[This week is “Diocese of Georgia Meltdown Week” and so we’re bumping a few of the stories from the past that let us all know why the diocese is where it is today.]

As we’ve all recognized over the years, it’s always helpful to trawl through various diocesan websites just to see what’s new out there. 

This passage is from the revised Clergy Handbook speedily produced after Benhase was consecrated bishop.

I think it’s clear from the quoted passage below from the just how much the Episcopal Apparatchiks of TEC hate, fear, and loathe those ecclesial entities whom they believe to be actual viable competition to their own market.  One cannot help but smile at these two fearful, angry little paragraphs.

“Anglican” or “Continuing” Splinter Groups not part of TEC
These groups undermine the geographical authority of the bishop as defined in the Constitution and Canons of The Episcopal Church and observed in historical Anglican practice.  Therefore, no clergyperson from these groups may participate in any service of worship, and no joint services may be held with any congregation of the Episcopal Diocese of Georgia.  Episcopal clergy of the Diocese of Georgia may not participate in any service held in or by these congregations except with written permission from the Bishop.

Though you may choose to notify the Bishop, attendance at a wedding or funeral held in such congregation, for reasons of previous pastoral or personal relationship, is an exception to this more general statement and requires no such permission.

Just a few fun points.

1) How does ACNA or any other Continuing Anglican entity “undermine the geographical authority of the bishop” any more than the Roman Catholics do?  What a preposterously silly assertion—the only way it could be true is if Benhase is nervous that ACNA might someday subsume TEC.  Even I don’t think that will happen.  All he does with that assertion is reveal his anxiety and insecurity and spite.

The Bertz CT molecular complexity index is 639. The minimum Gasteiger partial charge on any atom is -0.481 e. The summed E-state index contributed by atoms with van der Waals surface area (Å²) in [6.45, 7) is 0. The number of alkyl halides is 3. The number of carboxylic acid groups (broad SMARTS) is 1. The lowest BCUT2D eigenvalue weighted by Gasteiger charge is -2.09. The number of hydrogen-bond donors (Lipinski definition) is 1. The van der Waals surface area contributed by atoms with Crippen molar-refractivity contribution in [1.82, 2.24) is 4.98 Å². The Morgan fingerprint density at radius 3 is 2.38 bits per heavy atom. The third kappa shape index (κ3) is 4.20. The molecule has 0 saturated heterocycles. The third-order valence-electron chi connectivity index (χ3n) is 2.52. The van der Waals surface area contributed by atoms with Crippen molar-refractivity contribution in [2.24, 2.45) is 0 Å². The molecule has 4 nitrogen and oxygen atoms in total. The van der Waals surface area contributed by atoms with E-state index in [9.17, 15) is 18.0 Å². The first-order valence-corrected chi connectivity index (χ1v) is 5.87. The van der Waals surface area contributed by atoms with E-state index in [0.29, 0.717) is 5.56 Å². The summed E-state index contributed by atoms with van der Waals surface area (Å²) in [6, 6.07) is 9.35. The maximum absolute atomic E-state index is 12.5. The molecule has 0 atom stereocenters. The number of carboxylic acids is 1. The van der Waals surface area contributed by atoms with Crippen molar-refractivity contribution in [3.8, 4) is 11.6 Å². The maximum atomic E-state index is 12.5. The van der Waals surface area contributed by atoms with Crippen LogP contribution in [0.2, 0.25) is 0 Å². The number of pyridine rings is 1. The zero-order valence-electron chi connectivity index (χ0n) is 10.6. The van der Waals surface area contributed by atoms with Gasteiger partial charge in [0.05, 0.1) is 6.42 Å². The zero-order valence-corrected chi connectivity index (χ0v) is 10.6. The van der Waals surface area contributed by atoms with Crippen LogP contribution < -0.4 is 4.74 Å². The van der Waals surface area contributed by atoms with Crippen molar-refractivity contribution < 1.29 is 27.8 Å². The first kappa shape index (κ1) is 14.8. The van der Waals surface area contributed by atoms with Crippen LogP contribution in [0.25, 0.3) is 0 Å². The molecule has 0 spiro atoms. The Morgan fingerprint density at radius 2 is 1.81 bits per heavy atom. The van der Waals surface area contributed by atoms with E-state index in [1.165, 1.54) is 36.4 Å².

2) One must be given another chuckle over a revisionist like Benhase opining about “historical Anglican practice”—as if the spectacle of blessing two men engaged in sex acts with one another is in any way remotely connected with “historical Anglican practice” other than that of Anglican revulsion and denunciation.  We all know that’s just a hackneyed phrase that Benhase ripped out of the ether just to try to feebly shore up his ridiculous pronouncement about clergy interacting with His Competition—and any of his informed flock in Georgia know the same thing and are having a good chuckle over the hypocrisy as well.

3) Does anyone recall the passage in I Kings 12 about King Rehoboam?  His subjects come to him and ask him for a lightening of the load his father had inflicted on them—a little help—and they will serve him joyfully.  Rehoboam takes council from the elders and the young men about how he should respond, and they give him two sets of advice.  Whenever I read about bishops like Benhase—someone who has been nothing but ridiculously autocratic and heavyhanded—I think of this passage detailing Rehoboam’s mistaken answer that he’ll be tough and strong and show his subjects who’s boss—and the consequences that followed it.

Three days later Jeroboam and all the people returned to Rehoboam, as the king had said, “Come back to me in three days.” 13 The king answered the people harshly. Rejecting the advice given him by the elders, 14 he followed the advice of the young men and said, “My father made your yoke heavy; I will make it even heavier. My father scourged you with whips; I will scourge you with scorpions.” 15 So the king did not listen to the people, for this turn of events was from the LORD, to fulfill the word the LORD had spoken to Jeroboam son of Nebat through Ahijah the Shilonite.

Does Bishop Benhase seriously believe that the various clergy and laity of the Diocese of Georgia won’t respond to these sorts of things, if only in their lack of attendance, giving, and joyful participation, as well as slow attrition?

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